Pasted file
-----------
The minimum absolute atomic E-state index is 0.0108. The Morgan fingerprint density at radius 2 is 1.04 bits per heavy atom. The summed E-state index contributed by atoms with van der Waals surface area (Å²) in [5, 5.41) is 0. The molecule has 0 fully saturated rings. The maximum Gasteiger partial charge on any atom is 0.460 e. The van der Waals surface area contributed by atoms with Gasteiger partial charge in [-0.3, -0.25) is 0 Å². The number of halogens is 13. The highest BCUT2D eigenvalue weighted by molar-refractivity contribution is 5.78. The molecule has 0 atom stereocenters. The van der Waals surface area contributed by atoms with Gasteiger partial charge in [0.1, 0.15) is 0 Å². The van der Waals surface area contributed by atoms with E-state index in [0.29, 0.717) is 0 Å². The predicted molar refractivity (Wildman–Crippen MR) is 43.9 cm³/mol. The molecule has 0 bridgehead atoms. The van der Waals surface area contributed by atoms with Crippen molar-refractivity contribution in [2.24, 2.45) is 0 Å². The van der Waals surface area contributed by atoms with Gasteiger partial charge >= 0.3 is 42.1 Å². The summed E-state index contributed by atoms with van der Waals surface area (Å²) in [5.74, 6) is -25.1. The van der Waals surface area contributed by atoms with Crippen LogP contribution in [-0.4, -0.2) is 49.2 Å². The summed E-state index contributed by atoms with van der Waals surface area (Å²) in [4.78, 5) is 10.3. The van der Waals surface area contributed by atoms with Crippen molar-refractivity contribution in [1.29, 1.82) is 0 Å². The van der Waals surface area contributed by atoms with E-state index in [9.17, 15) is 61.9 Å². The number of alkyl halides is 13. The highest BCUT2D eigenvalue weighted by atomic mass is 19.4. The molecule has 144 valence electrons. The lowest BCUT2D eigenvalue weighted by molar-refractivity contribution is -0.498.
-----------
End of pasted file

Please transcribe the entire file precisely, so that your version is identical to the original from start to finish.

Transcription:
The minimum absolute atomic E-state index is 0.0108. The Morgan fingerprint density at radius 2 is 1.04 bits per heavy atom. The summed E-state index contributed by atoms with van der Waals surface area (Å²) in [5, 5.41) is 0. The molecule has 0 fully saturated rings. The maximum Gasteiger partial charge on any atom is 0.460 e. The van der Waals surface area contributed by atoms with Gasteiger partial charge in [-0.3, -0.25) is 0 Å². The number of halogens is 13. The highest BCUT2D eigenvalue weighted by molar-refractivity contribution is 5.78. The molecule has 0 atom stereocenters. The van der Waals surface area contributed by atoms with Gasteiger partial charge in [0.1, 0.15) is 0 Å². The van der Waals surface area contributed by atoms with E-state index in [0.29, 0.717) is 0 Å². The predicted molar refractivity (Wildman–Crippen MR) is 43.9 cm³/mol. The molecule has 0 bridgehead atoms. The van der Waals surface area contributed by atoms with Crippen molar-refractivity contribution in [2.24, 2.45) is 0 Å². The van der Waals surface area contributed by atoms with Gasteiger partial charge >= 0.3 is 42.1 Å². The summed E-state index contributed by atoms with van der Waals surface area (Å²) in [5.74, 6) is -25.1. The van der Waals surface area contributed by atoms with Crippen LogP contribution in [-0.4, -0.2) is 49.2 Å². The summed E-state index contributed by atoms with van der Waals surface area (Å²) in [4.78, 5) is 10.3. The van der Waals surface area contributed by atoms with Crippen molar-refractivity contribution in [1.29, 1.82) is 0 Å². The van der Waals surface area contributed by atoms with E-state index in [9.17, 15) is 61.9 Å². The number of alkyl halides is 13. The highest BCUT2D eigenvalue weighted by atomic mass is 19.4. The molecule has 144 valence electrons. The lowest BCUT2D eigenvalue weighted by molar-refractivity contribution is -0.498.